all chambers and tunnels done
 
I'm going to be using 1/2"OD vinyl tube for the connections, but this is an area where we want a tight fit so I drilled a 7/16" hole exactly halfway down the side of the brick in line with the marks I made earlier for the entrances.  I wiggled the drill just a little once the hole was made, and the tubes fit very nicely (sorry, forgot to take pictures again).  I went back inside the nest to make a bit of a ramp to the holes, since they were much lower than the rest of the nest.
holes drilled for connecting tubes
DSCF0333

 

 

Now all that's left is the finishing touches!  I took some sandpaper and smoothed out all of the faces of the brick, and rounded out the edges to make it just look a bit better.  I soaked the brick to try and keep the dust down, so it's sitting in the oven right now at 200oF to help it dry out faster.  You don't want to set the oven hotter than that, as it may crack the brick in two.  I'll be finishing it tomorrow, making the cover out of a picture frame and painting the nest.


  • rdurham02 and Trythis22 like this

My current queens: https://www.dropbox....3lW6ZpoUHa?dl=0

My 1st firebrick formicarium: http://www.formicult...ck-formicarium/


#2 Offline rdurham02 - Posted October 5 2018 - 3:16 PM

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Looking good! Looking forward to seeing the finished product  :D



#3 Offline Trythis22 - Posted October 5 2018 - 4:02 PM

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I like it. Can you include in your tutorial what # dremel bits you used and some pointers on the rotational speed (if you have a variable speed dremel tool) you found worked best? That'll help everyone replicate exactly what you have done here.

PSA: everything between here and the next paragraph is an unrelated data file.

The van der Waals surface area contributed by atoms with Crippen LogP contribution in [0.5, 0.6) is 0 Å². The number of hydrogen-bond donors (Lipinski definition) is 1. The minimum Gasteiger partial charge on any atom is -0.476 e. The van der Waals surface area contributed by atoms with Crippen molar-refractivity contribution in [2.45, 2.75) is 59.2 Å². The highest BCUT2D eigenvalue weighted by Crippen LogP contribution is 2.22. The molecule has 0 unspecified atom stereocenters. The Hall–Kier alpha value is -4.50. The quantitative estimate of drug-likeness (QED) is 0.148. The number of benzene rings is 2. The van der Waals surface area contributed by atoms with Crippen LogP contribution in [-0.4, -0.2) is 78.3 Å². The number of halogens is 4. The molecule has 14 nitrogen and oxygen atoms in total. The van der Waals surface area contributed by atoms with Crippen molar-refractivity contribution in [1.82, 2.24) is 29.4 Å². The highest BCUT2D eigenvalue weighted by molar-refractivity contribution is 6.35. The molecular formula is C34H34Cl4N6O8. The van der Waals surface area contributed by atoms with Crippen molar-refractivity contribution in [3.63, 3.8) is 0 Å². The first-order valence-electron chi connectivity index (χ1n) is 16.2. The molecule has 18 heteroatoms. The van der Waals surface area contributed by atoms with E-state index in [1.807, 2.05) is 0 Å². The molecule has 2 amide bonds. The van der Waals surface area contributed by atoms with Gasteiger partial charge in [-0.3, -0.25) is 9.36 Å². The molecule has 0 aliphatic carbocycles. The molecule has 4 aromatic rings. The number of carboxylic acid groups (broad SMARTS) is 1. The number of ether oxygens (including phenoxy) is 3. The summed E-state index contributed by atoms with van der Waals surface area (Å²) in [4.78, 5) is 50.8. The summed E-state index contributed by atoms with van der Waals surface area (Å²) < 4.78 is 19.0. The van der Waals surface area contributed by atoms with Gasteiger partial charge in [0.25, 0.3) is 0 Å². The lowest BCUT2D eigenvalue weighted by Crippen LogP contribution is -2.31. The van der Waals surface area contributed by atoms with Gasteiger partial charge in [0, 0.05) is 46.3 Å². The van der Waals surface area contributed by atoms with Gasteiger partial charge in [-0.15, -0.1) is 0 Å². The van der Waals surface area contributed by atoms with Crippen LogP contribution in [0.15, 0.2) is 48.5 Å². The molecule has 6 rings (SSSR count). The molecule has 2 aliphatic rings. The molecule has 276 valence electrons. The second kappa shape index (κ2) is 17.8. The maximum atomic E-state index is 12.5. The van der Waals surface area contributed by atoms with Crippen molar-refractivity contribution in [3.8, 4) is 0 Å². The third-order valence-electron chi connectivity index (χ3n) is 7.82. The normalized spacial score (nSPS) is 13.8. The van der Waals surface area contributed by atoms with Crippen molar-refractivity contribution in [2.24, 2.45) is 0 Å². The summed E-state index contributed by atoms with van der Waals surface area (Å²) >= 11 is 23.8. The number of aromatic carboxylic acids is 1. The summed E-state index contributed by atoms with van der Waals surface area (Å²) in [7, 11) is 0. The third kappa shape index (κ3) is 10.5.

#4 Offline Leo - Posted October 5 2018 - 6:12 PM

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My mother, will never let get my hands on a dremel, so is a screwdriver okay? I make all my nests with screwdrivers (hint: I only have 1 nest)



#5 Offline Major - Posted October 5 2018 - 10:05 PM

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My mother, will never let get my hands on a dremel, so is a screwdriver okay? I make all my nests with screwdrivers (hint: I only have 1 nest)


A screw driver and a hammer used as a chisel will work just fine. A dremel will just get sharp, smooth, clean looking edges. You can still sand it down to get that look.
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#6 Offline ANTdrew - Posted October 6 2018 - 2:08 AM

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Leo,
Are you a student in a school that has a shop class? I ask because I teach English at a middle school, and I was able to borrow two sets of excellent dremel bits and a cordless dremel from the teacher. If you go ask the teacher, I’m sure he/she would be more than happy to help you out with this, even if you don’t take the class!

"The ants are a people not strong, yet they prepare their meat in the summer." Prov. 30:25


#7 Offline ANTdrew - Posted October 6 2018 - 2:12 AM

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Excellent post and very timely. I’m also making a firebrick nest at the moment (I put a picture of it in the formicarium pictures thread). I carved my tunnels really tight because I’ll use it for tetramorium, and I’ve noticed they like tight quarters. Can you please share insights on hydration as well?

"The ants are a people not strong, yet they prepare their meat in the summer." Prov. 30:25


#8 Offline Yosigi - Posted October 6 2018 - 7:19 AM

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I like it. Can you include in your tutorial what # dremel bits you used and some pointers on the rotational speed (if you have a variable speed dremel tool) you found worked best? That'll help everyone replicate exactly what you have done here.